Chip off the Old Block: Daughter Learns to Sculpt
"Take Our Daughters and Sons to Work" day takes place every April. You might think this is something new, but 350 years ago parents also took their children to the "office."
Pedro Roldán was a father. He was also a successful artist in Spain who took his daughter, Luisa, to work with him. She showed a remarkable talent for carving, so Roldán taught her how to draw and make figures using clay. The more Luisa learned, the better she became at creating art. Before long, she started making her own sculptures.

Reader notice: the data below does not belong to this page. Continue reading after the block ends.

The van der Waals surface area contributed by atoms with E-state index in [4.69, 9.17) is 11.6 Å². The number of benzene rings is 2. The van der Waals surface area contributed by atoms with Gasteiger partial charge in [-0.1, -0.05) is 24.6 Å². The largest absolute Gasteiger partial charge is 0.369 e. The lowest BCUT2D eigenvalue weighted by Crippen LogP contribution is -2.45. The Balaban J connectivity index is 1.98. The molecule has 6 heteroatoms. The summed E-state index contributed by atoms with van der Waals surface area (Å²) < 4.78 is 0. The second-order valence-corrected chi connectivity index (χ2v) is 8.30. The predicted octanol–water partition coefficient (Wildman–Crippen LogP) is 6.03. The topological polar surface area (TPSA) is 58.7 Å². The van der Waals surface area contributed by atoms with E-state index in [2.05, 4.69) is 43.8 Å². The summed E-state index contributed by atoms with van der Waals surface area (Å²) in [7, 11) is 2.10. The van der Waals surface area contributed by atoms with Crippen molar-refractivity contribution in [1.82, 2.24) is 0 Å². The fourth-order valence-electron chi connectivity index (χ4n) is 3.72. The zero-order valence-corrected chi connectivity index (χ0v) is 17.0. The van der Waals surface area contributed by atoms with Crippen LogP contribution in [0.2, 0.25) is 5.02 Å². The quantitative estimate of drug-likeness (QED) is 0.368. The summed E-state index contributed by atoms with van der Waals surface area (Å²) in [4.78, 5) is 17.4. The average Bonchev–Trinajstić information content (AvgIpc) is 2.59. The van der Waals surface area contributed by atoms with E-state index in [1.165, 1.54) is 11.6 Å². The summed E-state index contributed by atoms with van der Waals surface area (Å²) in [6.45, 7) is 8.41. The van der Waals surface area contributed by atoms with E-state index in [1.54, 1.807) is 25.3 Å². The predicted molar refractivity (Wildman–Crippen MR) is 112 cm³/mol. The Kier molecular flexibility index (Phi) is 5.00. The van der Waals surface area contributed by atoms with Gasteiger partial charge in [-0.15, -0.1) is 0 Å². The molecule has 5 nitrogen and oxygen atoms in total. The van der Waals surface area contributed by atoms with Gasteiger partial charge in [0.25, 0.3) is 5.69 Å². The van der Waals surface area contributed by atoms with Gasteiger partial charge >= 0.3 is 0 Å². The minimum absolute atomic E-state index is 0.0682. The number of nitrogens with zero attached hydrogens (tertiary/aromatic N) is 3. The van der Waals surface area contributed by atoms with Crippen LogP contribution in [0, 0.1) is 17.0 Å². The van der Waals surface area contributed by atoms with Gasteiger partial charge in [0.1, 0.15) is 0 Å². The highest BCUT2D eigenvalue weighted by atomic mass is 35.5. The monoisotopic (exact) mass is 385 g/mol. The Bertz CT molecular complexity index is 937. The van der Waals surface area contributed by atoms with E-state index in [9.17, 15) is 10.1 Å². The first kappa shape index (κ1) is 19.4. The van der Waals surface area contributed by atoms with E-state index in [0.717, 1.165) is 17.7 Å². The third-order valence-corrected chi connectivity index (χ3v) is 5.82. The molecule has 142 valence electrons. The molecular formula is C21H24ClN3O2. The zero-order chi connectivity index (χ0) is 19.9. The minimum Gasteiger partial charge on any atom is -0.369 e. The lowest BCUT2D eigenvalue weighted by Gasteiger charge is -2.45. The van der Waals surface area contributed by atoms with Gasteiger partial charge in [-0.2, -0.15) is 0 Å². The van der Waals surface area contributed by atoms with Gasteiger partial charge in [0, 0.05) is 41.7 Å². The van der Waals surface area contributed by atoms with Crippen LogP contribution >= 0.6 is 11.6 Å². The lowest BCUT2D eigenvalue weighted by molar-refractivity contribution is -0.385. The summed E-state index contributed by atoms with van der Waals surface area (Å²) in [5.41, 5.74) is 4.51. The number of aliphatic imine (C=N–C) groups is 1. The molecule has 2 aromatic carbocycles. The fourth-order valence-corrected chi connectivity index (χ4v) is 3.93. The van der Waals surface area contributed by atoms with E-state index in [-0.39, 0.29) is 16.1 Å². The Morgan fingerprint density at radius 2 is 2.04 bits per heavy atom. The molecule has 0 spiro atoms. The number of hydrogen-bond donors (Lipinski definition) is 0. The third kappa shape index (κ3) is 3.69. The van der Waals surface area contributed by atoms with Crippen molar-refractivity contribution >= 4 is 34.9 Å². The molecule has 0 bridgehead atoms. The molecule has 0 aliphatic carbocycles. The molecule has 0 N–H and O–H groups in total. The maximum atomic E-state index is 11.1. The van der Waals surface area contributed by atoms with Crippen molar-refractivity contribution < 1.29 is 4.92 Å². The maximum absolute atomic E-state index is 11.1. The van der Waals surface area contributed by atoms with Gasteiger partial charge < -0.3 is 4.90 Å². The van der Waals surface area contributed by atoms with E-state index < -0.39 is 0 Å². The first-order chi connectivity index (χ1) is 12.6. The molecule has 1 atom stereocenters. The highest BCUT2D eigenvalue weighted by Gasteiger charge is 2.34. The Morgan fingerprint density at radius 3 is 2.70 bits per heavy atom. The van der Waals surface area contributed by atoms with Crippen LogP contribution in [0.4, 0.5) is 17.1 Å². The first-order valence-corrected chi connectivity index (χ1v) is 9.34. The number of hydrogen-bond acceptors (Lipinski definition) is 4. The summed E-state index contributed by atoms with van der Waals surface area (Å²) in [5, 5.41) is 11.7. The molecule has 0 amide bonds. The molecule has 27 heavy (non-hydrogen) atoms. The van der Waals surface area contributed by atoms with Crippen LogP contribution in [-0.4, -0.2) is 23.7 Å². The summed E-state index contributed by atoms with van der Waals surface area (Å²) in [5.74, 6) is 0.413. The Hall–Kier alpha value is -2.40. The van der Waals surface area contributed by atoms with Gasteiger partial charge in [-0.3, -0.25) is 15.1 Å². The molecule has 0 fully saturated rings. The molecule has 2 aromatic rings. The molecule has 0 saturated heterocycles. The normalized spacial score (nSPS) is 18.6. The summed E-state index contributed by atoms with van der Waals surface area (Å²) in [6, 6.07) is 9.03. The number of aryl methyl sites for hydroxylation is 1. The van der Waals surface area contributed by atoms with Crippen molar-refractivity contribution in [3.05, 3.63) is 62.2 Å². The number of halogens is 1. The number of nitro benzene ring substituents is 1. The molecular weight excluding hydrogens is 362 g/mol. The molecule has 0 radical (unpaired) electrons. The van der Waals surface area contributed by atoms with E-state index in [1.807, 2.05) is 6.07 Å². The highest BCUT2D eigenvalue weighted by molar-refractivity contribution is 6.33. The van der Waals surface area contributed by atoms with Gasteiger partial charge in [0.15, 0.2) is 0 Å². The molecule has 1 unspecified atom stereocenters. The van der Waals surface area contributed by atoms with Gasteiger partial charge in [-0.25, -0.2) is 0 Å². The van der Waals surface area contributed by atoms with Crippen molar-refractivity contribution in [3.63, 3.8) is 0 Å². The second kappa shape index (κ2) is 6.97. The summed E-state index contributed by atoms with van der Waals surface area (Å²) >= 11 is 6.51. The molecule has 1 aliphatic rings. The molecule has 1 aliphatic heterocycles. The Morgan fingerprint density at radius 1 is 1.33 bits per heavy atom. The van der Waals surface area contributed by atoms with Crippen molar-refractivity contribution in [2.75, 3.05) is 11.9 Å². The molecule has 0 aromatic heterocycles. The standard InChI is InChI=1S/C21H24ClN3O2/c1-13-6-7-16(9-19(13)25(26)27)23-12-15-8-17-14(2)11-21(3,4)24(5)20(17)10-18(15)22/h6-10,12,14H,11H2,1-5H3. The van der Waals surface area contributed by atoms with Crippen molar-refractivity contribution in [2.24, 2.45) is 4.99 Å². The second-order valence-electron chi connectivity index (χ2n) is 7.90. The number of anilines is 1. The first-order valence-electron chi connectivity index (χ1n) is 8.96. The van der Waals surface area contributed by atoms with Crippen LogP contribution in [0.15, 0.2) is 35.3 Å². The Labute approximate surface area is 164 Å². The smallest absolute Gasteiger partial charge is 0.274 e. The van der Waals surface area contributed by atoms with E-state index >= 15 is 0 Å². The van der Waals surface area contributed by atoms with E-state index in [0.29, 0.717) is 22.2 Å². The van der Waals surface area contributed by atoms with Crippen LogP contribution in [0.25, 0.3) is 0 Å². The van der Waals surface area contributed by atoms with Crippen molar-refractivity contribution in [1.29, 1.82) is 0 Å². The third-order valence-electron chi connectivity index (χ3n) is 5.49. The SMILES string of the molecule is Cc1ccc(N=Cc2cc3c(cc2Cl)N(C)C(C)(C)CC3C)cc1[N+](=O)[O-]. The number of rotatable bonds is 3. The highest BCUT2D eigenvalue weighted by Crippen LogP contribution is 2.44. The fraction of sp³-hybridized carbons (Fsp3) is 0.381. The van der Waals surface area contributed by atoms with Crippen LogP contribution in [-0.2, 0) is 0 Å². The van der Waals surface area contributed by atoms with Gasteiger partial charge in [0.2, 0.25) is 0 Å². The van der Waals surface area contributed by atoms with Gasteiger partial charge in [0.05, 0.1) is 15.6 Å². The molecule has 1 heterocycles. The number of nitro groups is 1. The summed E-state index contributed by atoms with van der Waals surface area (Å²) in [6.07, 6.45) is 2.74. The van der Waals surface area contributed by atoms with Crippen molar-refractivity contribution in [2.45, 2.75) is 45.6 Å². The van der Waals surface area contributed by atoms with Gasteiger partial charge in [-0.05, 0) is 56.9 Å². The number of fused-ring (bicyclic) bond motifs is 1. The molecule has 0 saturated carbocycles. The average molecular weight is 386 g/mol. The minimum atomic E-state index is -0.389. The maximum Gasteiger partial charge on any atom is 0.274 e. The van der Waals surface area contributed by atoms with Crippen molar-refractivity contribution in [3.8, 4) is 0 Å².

As Luisa got older, she created many types of realistic, life-sized statues. She would begin by carving the figure. She then hired a painter who worked under her supervision to add color to the skin, give the face rosy cheeks, and add other touches like the rich patterns in the robe shown here. Sometimes, Luisa added glass eyes to make her statues look even more lifelike.
Luisa later moved to the royal court at Madrid and was named royal sculptor to the king of Spain. Throughout her life she received many awards for her art and eventually became more famous than her father.